Understanding your place on Rogers' bell curve

A couple of the things I've learned about from some of the people I mentioned in this post are the technology adoption life-cycle and the Rogers' bell curve. Click on the image, courtesy of Wikipedia, for a sharper graphic:



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The links above provide more detail, but the brief summary is that ideas spread through a population first by reaching innovators, then early adopters, then the early majority and so on. Sometimes ideas make it out of the "innovator" group and other times they don't. It is the ability of an idea (or a product, service, etc) to move into the early majority and the late majority categories that cause it to become mainstream.

Most of what I've read and heard about generally seems to be in the context of understanding your place on this curve for the various things we consume, whether your idea could flow through the population, and who you are creating things for. You may, for example, only want to create something for innovators or laggards/very late adopters.

It seems that there's a much less often discussed (although it's certainly possible I've just missed the discussion), but very important aspect of looking at this curve and understanding where you fall on it from a creative and innovative standpoint. This is something I've been thinking about a lot lately, and I think it can help us figure out how we can all start creating something right now, if we want to.

Let's take my mother as an extreme example - she is comfortable checking email and surfing the web a very little, and learned to use Skype because it allows her to see and talk with her grandchildren even if she's far away. That's about the extent of her knowledge on how to use the internet. If she were to decide to start a new company, where would she be more likely to succeed - teaching the elderly how to use email, or trying to teach high school kids how to use WordPress?

Her innovative energy, right now anyway, would be better spent on creating something for those who are a little further to the right on Rogers' curve from where she currently resides. To me, my mom may not be a technology innovator. But to a grandparent living in Florida who just learned how to use Skype, she might be the most tech savvy person they know.

You don't need to be an "innovator" on Rogers' curve in order to create something.

The other benefit of understanding where we fall on this curve is that it can help us direct our energy in the right place. Let's take someone at the other end of the spectrum from my mother, say at the front end of early adopters. If with just a bit more energy (learning a new programming language, understanding a new design concept, etc.) they could dramatically increase their innovative potential then maybe that's where they should be focusing their energy. Maybe they shouldn't try to create something for all those people to the right of them quite yet.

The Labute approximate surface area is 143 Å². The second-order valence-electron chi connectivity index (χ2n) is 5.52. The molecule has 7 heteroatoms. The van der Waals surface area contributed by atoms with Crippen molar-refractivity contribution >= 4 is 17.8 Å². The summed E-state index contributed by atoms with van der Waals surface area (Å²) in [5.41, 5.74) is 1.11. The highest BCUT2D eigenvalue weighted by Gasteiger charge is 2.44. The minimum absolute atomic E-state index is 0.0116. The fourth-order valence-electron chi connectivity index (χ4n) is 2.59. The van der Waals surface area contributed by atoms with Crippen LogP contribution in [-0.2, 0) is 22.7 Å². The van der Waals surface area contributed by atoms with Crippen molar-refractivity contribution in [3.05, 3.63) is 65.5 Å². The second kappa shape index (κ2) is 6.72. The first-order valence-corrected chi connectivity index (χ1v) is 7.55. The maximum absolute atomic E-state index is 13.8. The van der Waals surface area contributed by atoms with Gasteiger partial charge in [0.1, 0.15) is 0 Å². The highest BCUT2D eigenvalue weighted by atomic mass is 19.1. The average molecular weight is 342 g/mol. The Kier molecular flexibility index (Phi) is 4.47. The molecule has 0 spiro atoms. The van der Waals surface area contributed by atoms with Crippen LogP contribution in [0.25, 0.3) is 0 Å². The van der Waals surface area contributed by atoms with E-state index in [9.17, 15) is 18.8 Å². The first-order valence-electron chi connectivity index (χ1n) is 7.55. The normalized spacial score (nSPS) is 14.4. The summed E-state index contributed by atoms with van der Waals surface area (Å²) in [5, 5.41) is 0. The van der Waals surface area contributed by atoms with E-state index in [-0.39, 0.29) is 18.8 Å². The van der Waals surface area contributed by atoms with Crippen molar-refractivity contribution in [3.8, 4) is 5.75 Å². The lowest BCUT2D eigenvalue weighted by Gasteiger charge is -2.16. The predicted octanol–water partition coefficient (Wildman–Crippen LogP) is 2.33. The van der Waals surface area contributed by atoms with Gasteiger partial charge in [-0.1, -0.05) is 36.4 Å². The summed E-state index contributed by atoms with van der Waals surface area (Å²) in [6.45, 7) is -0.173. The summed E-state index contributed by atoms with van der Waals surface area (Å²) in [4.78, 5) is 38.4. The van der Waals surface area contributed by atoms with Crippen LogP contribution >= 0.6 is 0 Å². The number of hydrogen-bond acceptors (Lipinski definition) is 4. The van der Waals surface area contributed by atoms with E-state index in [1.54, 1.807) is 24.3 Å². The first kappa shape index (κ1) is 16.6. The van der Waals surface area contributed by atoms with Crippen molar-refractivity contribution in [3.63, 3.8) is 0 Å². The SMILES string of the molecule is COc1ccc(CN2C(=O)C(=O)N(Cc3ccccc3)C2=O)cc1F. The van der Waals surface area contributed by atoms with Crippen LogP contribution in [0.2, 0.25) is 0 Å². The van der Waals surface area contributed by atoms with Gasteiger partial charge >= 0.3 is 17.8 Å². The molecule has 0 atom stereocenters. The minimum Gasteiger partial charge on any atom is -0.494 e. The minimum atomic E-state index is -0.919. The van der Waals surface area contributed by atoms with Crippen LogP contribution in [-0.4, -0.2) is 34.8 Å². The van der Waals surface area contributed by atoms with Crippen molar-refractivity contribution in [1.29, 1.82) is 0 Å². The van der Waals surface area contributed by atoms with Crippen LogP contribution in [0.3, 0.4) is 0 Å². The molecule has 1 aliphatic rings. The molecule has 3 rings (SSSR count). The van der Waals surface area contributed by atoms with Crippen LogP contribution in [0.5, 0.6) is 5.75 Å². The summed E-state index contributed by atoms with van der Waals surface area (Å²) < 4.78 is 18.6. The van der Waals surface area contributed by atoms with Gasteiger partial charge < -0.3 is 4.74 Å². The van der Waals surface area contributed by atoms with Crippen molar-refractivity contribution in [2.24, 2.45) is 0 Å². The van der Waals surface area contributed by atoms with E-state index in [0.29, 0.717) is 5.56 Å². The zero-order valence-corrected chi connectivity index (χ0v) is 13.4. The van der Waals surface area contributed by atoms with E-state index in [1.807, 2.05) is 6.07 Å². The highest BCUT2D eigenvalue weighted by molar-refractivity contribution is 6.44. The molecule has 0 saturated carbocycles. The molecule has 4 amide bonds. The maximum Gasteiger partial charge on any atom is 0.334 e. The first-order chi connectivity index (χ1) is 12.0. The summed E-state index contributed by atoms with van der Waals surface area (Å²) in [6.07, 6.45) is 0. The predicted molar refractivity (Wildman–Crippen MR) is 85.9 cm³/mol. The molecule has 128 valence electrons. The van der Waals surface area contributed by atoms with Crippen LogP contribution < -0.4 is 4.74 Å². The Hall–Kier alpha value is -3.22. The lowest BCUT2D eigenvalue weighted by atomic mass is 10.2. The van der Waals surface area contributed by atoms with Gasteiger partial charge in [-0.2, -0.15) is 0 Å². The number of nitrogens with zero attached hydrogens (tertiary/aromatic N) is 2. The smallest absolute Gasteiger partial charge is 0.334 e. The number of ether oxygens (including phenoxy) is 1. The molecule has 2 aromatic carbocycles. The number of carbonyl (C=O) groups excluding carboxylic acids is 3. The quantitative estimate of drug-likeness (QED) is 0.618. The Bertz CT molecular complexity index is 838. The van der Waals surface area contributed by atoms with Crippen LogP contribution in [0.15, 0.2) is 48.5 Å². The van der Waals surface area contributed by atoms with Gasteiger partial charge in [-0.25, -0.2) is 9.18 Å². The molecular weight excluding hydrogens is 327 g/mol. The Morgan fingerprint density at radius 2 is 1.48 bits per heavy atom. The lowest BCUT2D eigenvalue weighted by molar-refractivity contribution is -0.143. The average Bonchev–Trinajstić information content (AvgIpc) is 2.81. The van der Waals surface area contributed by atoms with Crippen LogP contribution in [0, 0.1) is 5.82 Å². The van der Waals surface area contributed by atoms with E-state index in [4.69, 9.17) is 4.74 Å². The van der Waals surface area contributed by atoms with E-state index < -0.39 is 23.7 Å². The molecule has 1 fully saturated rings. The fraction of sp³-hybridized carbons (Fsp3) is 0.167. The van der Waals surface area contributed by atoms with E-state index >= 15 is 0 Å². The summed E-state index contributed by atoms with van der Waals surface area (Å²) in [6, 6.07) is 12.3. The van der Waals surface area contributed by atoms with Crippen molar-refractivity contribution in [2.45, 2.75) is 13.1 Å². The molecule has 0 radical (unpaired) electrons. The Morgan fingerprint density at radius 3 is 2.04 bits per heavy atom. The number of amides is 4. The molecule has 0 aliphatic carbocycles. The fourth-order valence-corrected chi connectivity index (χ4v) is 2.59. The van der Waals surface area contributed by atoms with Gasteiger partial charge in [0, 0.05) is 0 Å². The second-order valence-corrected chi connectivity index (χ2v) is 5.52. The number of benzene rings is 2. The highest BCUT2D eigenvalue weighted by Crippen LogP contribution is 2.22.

It's up to each of us individually to figure out how and where to spend our innovative energy.

One thing that seems to be true in any case though, is that as we begin to create things, we move further to the left on this curve. The process of creating and teaching requires us to learn and understand more about technology. In turn, we reach another level at which we're able to innovate and there's another group of people that we can help.

This process however, at least with me, can create an internal struggle. I realize now for example, in a way I hadn't before, how closely intertwined design and technology are, and I think I'm definitely further to the right on Rogers' curve from a design standpoint than say an "internet" standpoint.

There are times when I come across or am introduced to a website like FictiveKin or Sofa and I feel like running and hiding. How dare I put something like the Duarlander or the GoFind! sites on the same internet as them! And I seriously wonder, would they be mad at me for making their internet less beautiful?

The things is, we have to practice, and the nature of the internet requires that we practice publicly.

So the best I can tell is that if we're honest with ourselves about where we are on this curve, then there is someone for whom we can create something. And as long as we're trying to learn from the people to the left of us, then we're respecting what they've created so far. We're simply playing our natural role in the evolution of an idea - and conscious that we don't want to ruin anyone's "favorite slice of the web" as Seth Godin wrote about in this post.

I think this is a pretty good place to be.

Update

I feel like I should mention, when I was talking about the Duarlander site above, I was referring to the old one. I'm very happy with the new one and think it's really awesome.

The GoFind! one's pretty decent too, my point was simply that there are some others on a different level entirely.